Countdown to the election: Conservatives charge in to reclaim Rochester and Strood from Ukip

Cabinet ministers are making repeated visits to the Kent seat won by Tory defector Mark Reckless in last year’s by-election

Nigel Farage lets rip the deepest of guffaws, cigarette nearly slipping from his fingers: “It’s very funny! Haven’t they got better things to do?”

About 20 yards from Ukip’s purple-painted headquarters in the Grade II-listed high street of Rochester in Kent, where the party raises funds selling purple-and-yellow branded rock at £1 a stick, Europhile Conservative MPs are lunching at the George Vaults pub.

Sir George Young, the former Tory chief whip, sips a pint of lager as he claims: “Half-a-dozen Conservative MPs coming down here to campaign sends a signal to the local party that we’re taking this seat really seriously.”

Rochester and Strood was the second of two seats the Tories lost in quick succession last year. In October, former Tory Douglas Carswell defected to Ukip and regained Clacton in Essex with nearly 60 per cent of the vote, while Mark Reckless won under his new banner with a 2,930 majority the following month.

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Ukip’s constituency office in Rochester (Justin Sutcliffe)

The results confirmed Ukip as an electoral force – and a threat to Conservative hopes in May’s general election. Sir George says that the Tories need to win Rochester if they want an outright majority. 

Mr Farage giggles that Mr Reckless won the by-election despite “having the kitchen sink thrown at him”. This claim seems fair given the hundreds of Conservative MPs and senior activists whose names emblazon a whiteboard at Rochester’s Conservative shop at the other end of the high street, marking who has campaigned in the constituency since Mr Reckless defected in September.

The signatories include Cabinet members Nicky Morgan, Michael Fallon and Liz Truss. After this visit, Sir George’s name is marked “x4”.

The Conservatives have held campaigning MP away-days in marginal South-east seats every Thursday for weeks. Zombie parliament that it has become, not much happens in Westminster on a Thursday any more, but what was unusual last week was that there was a Budget to debate. Yet here is Sir Tony Baldry, who speaks for the Church of England in the Commons, being ordered to “get off my step” by the irritated resident of the first door he knocks on. Harriett   Baldwin, a junior whip, hand-writes envelopes to constituents who she hopes will be won over by the personal touch.

 

Told that Sir George had spoken to only about eight people after knocking on 80 doors that morning, Mr Farage sniggers: “Of course, everyone will be out!” He has a point. Kelly Tolhurst, the Conservative candidate, can’t campaign this morning as she is working.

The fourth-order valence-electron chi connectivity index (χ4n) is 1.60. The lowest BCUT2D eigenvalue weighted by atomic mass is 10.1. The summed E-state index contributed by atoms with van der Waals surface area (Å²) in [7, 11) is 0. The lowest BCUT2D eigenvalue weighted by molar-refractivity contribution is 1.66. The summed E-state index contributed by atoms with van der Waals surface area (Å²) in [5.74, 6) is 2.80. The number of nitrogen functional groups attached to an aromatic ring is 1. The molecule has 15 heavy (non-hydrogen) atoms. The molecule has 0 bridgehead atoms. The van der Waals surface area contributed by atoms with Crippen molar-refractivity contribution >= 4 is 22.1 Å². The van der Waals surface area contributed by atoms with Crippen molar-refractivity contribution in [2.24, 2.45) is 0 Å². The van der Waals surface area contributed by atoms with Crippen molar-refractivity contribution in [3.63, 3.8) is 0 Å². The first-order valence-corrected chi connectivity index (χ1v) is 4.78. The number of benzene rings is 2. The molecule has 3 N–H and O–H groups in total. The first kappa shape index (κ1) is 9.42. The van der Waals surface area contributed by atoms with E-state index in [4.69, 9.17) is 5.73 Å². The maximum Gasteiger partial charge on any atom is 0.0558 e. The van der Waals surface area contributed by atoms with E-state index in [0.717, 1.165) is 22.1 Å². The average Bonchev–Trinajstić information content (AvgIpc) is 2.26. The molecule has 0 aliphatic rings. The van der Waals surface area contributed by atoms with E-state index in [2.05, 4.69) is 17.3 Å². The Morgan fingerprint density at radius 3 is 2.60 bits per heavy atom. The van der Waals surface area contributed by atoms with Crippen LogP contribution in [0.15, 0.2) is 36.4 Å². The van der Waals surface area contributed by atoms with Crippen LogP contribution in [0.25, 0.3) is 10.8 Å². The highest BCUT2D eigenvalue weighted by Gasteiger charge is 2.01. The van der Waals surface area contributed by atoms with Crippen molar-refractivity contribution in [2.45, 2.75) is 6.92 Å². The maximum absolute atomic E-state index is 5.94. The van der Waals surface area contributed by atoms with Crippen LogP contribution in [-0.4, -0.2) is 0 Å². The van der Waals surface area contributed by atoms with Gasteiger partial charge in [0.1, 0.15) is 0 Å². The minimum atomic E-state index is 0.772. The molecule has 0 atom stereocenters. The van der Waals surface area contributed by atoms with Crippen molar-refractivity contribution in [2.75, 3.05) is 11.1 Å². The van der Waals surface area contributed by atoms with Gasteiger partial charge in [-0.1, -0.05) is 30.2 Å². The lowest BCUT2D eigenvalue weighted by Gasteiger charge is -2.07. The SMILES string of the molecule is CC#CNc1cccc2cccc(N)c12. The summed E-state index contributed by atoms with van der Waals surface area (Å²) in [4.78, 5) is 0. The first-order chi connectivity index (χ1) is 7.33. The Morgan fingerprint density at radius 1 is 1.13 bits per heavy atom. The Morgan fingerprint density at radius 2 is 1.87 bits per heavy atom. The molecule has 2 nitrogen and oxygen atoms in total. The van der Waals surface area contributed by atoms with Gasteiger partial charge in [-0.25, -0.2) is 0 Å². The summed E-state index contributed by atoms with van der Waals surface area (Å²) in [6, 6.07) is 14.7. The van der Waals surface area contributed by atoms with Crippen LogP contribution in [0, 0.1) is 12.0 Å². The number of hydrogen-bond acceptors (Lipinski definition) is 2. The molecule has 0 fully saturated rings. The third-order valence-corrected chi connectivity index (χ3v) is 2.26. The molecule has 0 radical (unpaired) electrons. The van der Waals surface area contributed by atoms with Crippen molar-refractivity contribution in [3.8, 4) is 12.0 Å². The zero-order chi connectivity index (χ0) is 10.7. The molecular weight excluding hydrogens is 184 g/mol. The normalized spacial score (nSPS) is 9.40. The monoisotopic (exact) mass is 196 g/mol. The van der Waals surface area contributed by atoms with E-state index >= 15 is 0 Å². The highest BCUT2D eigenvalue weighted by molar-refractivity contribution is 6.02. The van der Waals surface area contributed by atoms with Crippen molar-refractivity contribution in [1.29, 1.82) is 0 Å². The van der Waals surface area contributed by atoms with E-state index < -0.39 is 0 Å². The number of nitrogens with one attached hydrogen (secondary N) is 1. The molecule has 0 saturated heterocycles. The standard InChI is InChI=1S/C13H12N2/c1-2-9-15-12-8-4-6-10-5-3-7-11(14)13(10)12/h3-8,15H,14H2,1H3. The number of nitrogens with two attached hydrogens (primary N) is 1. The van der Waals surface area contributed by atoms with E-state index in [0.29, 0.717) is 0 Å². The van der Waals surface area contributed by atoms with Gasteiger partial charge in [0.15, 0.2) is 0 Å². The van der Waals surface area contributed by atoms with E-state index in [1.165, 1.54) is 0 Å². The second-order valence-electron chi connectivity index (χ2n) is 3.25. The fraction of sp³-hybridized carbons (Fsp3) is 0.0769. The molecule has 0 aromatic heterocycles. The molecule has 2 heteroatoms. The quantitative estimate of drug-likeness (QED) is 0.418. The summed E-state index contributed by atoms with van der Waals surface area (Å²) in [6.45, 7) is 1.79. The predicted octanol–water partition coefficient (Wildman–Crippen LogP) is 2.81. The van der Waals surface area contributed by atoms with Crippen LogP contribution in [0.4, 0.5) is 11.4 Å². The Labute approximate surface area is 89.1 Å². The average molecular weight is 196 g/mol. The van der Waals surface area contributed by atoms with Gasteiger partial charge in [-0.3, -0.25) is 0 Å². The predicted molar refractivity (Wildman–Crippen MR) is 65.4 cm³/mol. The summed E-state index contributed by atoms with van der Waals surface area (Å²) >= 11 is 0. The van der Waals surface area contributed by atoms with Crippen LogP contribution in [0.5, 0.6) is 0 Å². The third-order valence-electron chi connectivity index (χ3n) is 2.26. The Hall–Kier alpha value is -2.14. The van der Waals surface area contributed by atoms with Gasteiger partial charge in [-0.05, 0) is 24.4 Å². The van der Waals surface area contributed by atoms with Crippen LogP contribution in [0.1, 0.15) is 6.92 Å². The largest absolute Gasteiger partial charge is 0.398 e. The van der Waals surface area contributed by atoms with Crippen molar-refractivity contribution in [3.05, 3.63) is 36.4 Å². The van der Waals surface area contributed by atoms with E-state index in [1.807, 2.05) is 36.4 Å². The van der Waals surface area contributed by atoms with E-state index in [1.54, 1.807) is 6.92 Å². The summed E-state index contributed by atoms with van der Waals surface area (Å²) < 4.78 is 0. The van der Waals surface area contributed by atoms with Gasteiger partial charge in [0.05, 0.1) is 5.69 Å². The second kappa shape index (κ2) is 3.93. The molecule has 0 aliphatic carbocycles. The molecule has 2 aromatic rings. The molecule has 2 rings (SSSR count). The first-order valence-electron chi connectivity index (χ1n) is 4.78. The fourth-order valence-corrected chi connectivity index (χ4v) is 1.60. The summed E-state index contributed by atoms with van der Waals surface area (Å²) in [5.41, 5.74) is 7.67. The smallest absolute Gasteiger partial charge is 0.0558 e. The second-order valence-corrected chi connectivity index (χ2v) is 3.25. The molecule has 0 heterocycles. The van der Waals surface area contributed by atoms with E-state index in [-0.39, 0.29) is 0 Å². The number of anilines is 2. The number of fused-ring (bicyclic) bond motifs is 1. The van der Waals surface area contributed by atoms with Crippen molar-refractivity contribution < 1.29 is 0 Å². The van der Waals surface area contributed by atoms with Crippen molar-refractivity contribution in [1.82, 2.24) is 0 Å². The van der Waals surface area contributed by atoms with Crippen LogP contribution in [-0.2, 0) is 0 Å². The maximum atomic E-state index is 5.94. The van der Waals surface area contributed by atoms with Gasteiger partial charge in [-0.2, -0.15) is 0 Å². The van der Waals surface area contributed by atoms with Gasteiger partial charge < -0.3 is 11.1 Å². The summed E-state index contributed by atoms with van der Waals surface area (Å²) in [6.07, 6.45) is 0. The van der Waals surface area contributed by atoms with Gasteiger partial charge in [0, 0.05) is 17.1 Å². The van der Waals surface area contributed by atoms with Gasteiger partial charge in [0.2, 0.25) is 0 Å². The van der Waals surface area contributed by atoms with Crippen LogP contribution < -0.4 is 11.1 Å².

Mr Farage, two bodyguards in tow, nabs the limelight as he stands in the shadow of the 12th-century Rochester Castle, announcing council defections. “I like Rochester and Strood, there’s always something quite exciting happening here!”

Mr Reckless says he is now using his toes as well to count the number of times his boss has visited the constituency, but Mr Farage has greater prizes in mind. Dressed in his trademark covert coat, Mr Farage says: “I fully expect us to be the opposition in Wales after next year’s [Assembly] elections. It’s blown my socks off, the growth of Ukip Wales! We topped the poll in Merthyr Tydfil! How do you explain that?” He also thinks Ukip will emerge as “the longer-term challenger” to Labour in the North, confident the party will take at least take a host of second places. Labour stronghold Great Grimsby is a winnable target.

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Harriett Baldwin MP is a junior whip (Justin Sutcliffe)

Mr Farage sighs at the headlines he created by announcing he would quit as party leader should he not win South Thanet, where he is the betting favourite: “I said the same thing if we didn’t win the European elections [last year], which we did. I like to up the stakes – besides, lots of party leaders could be considering their positions in a few weeks’ time.”

It had been a good week for Mr Farage. He had gained publicity with his new book, The Purple Revolution. In this, he reveals a red line in any coalition negotiation with the Tories would be the conduct of an EU in/out referendum, promised by David Cameron for 2017.

Mr Farage doesn’t want the four million EU citizens living in the UK to vote in that poll, including his German wife. Realising some people felt he was talking for her, he quickly adds: “Nor does she think so, by the way.”

But Mr Farage’s triumphant mood is later soured by news that MEP Janice Atkinson is embroiled in an alleged expenses scandal. And Rochester is not a clear-cut win. Opposite Mr Reckless’s HQ is Baggins, England’s biggest second-hand bookshop. Close by the till sits a copy of a book by the “Pub Landlord”, Al Murray’s comedy character standing against Mr Farage in South Thanet. Told Mr Farage is over the other side of the road, shop-owner Godfrey George, 63, smiles: “I’ll get the eggs out.”

The Tories might just have a fighting chance in this medieval military town after all.

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